For some problems that are very time consuming for conventional computers, this allows a quantum computer to find a solution in far fewer steps than a conventional computer would need. Grover’s algorithm, a famous quantum search algorithm, could find you in a phone book with 100 million names with just 10,000 operations. If a classical search algorithm just spooled through all the listings to find you, it would require 50 million operations, on average. For Grover’s and some other quantum algorithms, the bigger the initial problem—or phonebook—the further behind a conventional computer is left in the digital dust.
The reason we don’t have useful quantum computers today is that qubits are extremely finicky. The quantum effects they must control are very delicate, and stray heat or noise can flip 0s and 1s, or wipe out a crucial superposition. Qubits have to be carefully shielded, and operated at very cold temperatures, sometimes only fractions of a degree above absolute zero. Most plans for quantum computing depend on using a sizable chunk of a quantum processor’s power to correct its own errors, caused by misfiring qubits.
Recent excitement about quantum computing stems from progress in making qubits less flaky. That’s giving researchers the confidence to start bundling the devices into larger groups. Startup Rigetti Computing recently announced it has built a processor with 128 qubits made with aluminum circuits that are super-cooled to make them superconducting. Google and IBM have announced their own chips with 72 and 50 qubits, respectively. That’s still far fewer than would be needed to do useful work with a quantum computer—it would probably require at least thousands—but as recently as 2016 those companies’ best chips had qubits only in the single digits. After tantalizing computer scientists for 30 years, practical quantum computing may not exactly be close, but it has begun to feel a lot closer.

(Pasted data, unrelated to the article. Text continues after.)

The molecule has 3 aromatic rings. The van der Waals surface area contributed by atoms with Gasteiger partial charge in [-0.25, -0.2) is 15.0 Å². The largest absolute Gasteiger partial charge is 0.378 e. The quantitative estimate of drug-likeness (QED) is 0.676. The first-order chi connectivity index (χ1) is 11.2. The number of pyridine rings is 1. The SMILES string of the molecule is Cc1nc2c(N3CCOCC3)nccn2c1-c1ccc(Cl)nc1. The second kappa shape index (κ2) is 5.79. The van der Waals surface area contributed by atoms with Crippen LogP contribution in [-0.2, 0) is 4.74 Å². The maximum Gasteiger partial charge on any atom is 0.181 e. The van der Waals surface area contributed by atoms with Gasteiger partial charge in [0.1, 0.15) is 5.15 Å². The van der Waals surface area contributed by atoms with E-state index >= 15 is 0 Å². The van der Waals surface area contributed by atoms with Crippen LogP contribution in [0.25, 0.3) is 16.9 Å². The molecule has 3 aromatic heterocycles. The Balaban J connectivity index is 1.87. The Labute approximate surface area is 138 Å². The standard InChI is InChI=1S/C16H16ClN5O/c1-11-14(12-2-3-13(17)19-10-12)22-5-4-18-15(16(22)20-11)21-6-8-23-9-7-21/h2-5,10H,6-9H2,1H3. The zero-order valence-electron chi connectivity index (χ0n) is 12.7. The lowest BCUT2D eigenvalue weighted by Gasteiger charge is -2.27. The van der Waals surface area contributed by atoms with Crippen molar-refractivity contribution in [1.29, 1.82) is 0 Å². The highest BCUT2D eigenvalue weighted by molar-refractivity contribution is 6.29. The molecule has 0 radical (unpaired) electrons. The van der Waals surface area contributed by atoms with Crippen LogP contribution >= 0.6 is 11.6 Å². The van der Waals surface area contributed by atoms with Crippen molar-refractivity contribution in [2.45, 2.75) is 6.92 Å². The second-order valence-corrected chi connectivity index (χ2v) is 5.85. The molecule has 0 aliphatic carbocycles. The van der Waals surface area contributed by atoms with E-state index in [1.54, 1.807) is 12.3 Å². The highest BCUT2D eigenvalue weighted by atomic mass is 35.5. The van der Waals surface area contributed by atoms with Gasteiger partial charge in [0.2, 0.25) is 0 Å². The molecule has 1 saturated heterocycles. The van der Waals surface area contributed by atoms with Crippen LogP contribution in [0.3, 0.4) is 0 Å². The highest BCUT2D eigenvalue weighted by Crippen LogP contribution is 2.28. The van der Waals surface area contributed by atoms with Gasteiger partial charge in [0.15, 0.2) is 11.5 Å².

What the Future Holds for Quantum Computing
Some large companies and governments have started treating quantum computing research like a race—perhaps fittingly it’s one where both the distance to the finish line and the prize for getting there are unknown.
Google, IBM, Intel, and Microsoft have all expanded their teams working on the technology, with a growing swarm of startups such as Rigetti in hot pursuit. China and the European Union have each launched new programs measured in the billions of dollars to stimulate quantum R&D. And in the US, the Trump White House has created a new committee to coordinate government work on quantum information science. Several bills were introduced to Congress in 2018 proposing new funding for quantum research, totalling upwards of $1.3 billion. It’s not quite clear what the first killer apps of quantum computing will be, or when they will appear. But there’s a sense that whoever is first make these machines useful will gain big economic and national security advantages.
Back in the world of right now, though, quantum processors are too simple to do practical work. Google is working to stage a demonstration known as quantum supremacy, in which a quantum processor would solve a carefully designed math problem beyond existing supercomputers. But that would be an historic scientific milestone, not proof quantum computing is ready to do real work.
As quantum computer prototypes get larger, the first practical use for them will probably be for chemistry simulations. Computer models of molecules and atoms are vital to the hunt for new drugs or materials. Yet conventional computers can’t accurately simulate the behavior of atoms and electrons during chemical reactions. Why? Because that behavior is driven by quantum mechanics, the full complexity of which is too great for conventional machines. Daimler and Volkswagen have both started investigating quantum computing as a way to improve battery chemistry for electric vehicles. Microsoft says other uses could include designing new catalysts to make industrial processes less energy intensive, or even to pull carbon dioxide out of the atmosphere to mitigate climate change.